Friday, December 30, 2016

What Is in a Name? Reflections on Luke 2.15-22 (The Naming of Jesus, 1 January 2017)

What Is in a Name?
Reflections on Luke 2.15-22

The Naming of Jesus
1 January 2017

Saint Faith’s Anglican Church
Vancouver BC
            2.15 When the angels had left them and gone into heaven, the shepherds said to one another, “Let us go now to Bethlehem and see this thing that has taken place, which the Lord has made known to us.”  16 So they went with haste and found Mary and Joseph, and the child lying in the manger.  17 When they saw this, they made known what had been told them about this child; 18 and all who heard it were amazed at what the shepherds told them.  19 But Mary treasured all these words and pondered them in her heart.  20 The shepherds returned, glorifying and praising God for all they had heard and seen, as it had been told them.

            21 After eight days had passed, it was time to circumcise the child; and he was called Jesus, the name given by the angel before he was conceived in the womb.

            22 When the time came for their purification according to the law of Moses, they brought him up to Jerusalem to present him to the Lord . . . .

         What is in a name?  From time to time an advertisement will pop up on my Facebook page from ‘’, a genealogical website that my father used to do research on our family history.  Often the headline is something along the lines of ‘Find out what your name means’. 

         Because of my father’s research I know that there is some controversy about the origin of my surname.  On the one side of the argument is that ‘Leggett’ means someone who held some sort of judicial position in early medieval England.  On the other side of the argument is that ‘Leggett’ is the name given to an instrument used in thatching roofs.  From my father’s research I’m pretty clear on which side of the argument I fall.  My father’s kin in Kent were land-owning knights who exercised certain judicial functions among their neighbours.

         My father’s interest in the family was not some romantic search to link us to some wealthy family and thus make some sort of claim on an estate.  He was interested in the stories themselves.  Our family, like most families, has a complicated web of successes and failures, secrets and conflicts.  In exploring the past my father was, in very real sense, trying to understand how we, as a family, came to be who we are.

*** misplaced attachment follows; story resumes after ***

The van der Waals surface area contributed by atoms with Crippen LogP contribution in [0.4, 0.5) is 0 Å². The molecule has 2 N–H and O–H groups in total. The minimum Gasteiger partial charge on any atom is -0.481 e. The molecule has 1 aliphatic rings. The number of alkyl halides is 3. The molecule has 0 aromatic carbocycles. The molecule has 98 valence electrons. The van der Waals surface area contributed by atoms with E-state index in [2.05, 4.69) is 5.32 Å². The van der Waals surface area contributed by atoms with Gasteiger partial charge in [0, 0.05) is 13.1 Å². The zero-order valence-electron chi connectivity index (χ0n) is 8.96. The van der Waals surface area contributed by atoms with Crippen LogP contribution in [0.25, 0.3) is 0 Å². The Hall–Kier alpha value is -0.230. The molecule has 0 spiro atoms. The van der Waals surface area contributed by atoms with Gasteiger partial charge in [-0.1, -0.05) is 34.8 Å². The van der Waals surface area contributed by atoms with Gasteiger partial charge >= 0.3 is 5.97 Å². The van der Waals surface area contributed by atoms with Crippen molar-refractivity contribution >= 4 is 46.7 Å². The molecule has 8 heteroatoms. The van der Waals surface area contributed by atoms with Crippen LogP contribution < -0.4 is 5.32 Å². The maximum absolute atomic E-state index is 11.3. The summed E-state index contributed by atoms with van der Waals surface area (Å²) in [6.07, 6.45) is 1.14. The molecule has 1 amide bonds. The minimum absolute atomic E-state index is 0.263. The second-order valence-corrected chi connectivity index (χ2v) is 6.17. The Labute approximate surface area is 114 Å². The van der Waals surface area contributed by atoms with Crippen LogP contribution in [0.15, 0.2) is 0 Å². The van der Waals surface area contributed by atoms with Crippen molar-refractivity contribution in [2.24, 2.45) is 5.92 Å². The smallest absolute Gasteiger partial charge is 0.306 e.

For me my father’s search for our family’s story gives me not only a sense of who I am as a descendant of Welsh, Anglo-Saxon and Norman ancestors, it gives me a sense of obligation.  My obligation is to work towards a future in which our name is remembered as a blessing, a phrase my Jewish friends use when they speak of someone who has died:  May her name be remembered as a blessing.

         Today we celebrate the naming of Jesus, the Jewish ritual in which he is given the name Yehoshuah which means the Lord saves.  It is a name that connects him to the history of God’s covenant with Israel and that promises a future in which that covenant will be expanded to include all humanity.  It reminds us that the Holy One of Israel, whose true name describes what God has done, is doing and will do, is at work in this child in ways which we cannot imagine.  With this name Yehoshua becomes part of a story reaching back to creation and assumes an obligation to write a new chapter in that story.

         But more importantly, it is a day for us to remember that we have been baptized into the name of Jesus.  Just as we celebrate the incarnation of the Word of God into our time and space, we celebrate our incarnation as bearers of the Word into all the times and spaces our lives inhabit.  We have become participants in the story begun in creation and renewed in Yehoshua.  In our baptism we take on the obligation to write our own chapters in this story, a story that theologians call ‘salvation history’.

         Salvation, God’s initiative to restore right relationships between God and humanity, between human beings and creation, between ourselves and our sisters and brothers, is an already but not yet.  In Yehoshua, the Lord saves us and all humanity.  But in the ministry entrusted to us the Lord continues to save until that day when all is fulfilled.  Each year we celebrate the incarnation in order to remember that we who bear the name are the continuing incarnation.  One of the most ancient prayers still offered at this time of the year puts it well:

Almighty God,
you wonderfully created
and yet more wonderfully restored our human nature.
May we share the divine life of your Son Jesus Christ,
who humbled himself to share our humanity,
and now lives and reigns with you and the Holy Spirit,
one God, now and for ever.  Amen.

         What is in a name?  In our name we find both our past and our future.  In our name we find identity and obligation.  Joseph and Mary knew this when they gave their first-born son the name Yehoshua.  In this name you and I know who we are meant to be and what we are meant to do.  Not a bad way to begin the new year, I think, with the only resolution worth making:  Becoming who we truly are, the living embodiment of the Lord who saves.


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